Not that I don't appreciate craftsmanship, of course; even then, there were techniques to obscure or camouflage the wires. My favorite was a technique used in 2001: A Space Odyssey for some of the shots of the astronauts floating in their spacesuits: the set was tilted on the side, and the camera was actually under them looking up, so the actors' bodies hid the wires, and there was no telltale lean "downwards" to make it look like they were suspended from anything. I've read that it was also an endurance challenge for the actors and stuntmen.
I mention this because there are two ways of applying this metaphor to RPGs, one perhaps obvious, the other maybe less so.
The first is viewing game rules themselves as the wires: you can see them when the rules jar you out of the game. For some, it's when the probabilities seem off. For others, it's when arbitrary rules ("clerics can't use edged weapons", or "you can never, ever tell anyone you're a vampire") inhibit players from taking actions that they reasonably should be able to do. Retro-roleplaying has a take on the former that, while I think is basically true, waffles a bit when he says:
Avoiding "Math" so broken that the game does not work as intended (e.g. "skill challenges" in D&D 4e as originally released) is important in any game, but beyond that I think "The Math" is less important to creating a fun game than many of its proponents believe.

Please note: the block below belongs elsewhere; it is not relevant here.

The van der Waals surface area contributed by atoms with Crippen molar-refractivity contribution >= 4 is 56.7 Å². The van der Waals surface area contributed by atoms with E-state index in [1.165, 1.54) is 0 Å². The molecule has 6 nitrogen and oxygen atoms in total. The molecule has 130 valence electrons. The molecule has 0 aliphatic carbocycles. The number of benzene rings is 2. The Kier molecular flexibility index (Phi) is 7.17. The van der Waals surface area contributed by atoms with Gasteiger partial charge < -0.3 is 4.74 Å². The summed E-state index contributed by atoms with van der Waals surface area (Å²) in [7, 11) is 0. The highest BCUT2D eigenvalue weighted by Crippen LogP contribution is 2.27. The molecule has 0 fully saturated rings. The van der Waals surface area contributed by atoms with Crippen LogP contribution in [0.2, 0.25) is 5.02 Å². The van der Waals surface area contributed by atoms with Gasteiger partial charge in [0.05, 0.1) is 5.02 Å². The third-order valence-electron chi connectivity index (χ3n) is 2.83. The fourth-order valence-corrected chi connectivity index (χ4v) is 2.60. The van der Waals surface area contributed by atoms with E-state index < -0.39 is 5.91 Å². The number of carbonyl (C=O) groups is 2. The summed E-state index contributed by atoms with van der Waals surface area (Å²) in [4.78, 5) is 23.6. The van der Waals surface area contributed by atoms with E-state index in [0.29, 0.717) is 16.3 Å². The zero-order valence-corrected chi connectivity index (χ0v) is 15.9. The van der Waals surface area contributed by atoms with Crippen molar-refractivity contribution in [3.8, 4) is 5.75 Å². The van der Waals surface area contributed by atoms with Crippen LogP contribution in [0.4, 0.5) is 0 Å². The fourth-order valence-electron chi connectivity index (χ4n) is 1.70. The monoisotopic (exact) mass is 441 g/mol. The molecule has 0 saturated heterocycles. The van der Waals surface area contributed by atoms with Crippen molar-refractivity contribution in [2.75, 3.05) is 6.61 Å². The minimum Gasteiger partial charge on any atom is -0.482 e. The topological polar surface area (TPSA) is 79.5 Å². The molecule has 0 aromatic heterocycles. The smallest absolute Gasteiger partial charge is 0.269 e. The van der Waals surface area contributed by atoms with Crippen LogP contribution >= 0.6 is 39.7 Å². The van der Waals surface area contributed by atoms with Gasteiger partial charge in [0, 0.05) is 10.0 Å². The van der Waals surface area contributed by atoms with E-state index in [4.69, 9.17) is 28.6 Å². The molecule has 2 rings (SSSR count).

...but deciding when the game is working as intended is largely a matter of opinion. And I think people should learn more mathematics than most do. Nonetheless, when I'm having a fun time, I don't really care about the realism of having my hit points go up just because I've gotten better at picking locks, or vice versa. The 'body' of the gameplay is hiding the wires just fine, thank you very much.
There's another referent to the "seeing the wires" metaphor, though, and it applies to both movies and RPGs: when the story itself seems to be jerked in a direction that it isn't already headed, mostly for the sake of reaching a pre-conceived ending. Characters change their mind for no reason, the previously brilliant evil mastermind falls for a stupid trick, or (most grating to me) explosions violent enough to destroy a truck, instead of toasting and shredding the protagonists, merely push them gently to safety.
In RPGs, this usually falls under the heading of GM railroading, and there are a few common sources of temptation for that:
- The characters must Fulfill their Epic Destiny! Maybe I should let him re-roll that critical fumble...
- I've got this Secret Twist that's So Clever, the players' heads will explode when they find out; all they have to do is turn left down this corridor. "Your NPC ally tells you he thinks it's better to turn left here"...
- I spent five hours detailing the Lineage of the Town's Mayor, so they'll have to have an encounter with him or all that time will have been spent for naught! Better have the city guards haul them in for some made-up charge...
- That Story Games site says I have to say Yes to everything my players want, so, yeah, there's a giant steampunk airship manned by anime cat-girls in my bronze-age setting...
These are all wires, and they're easy to see.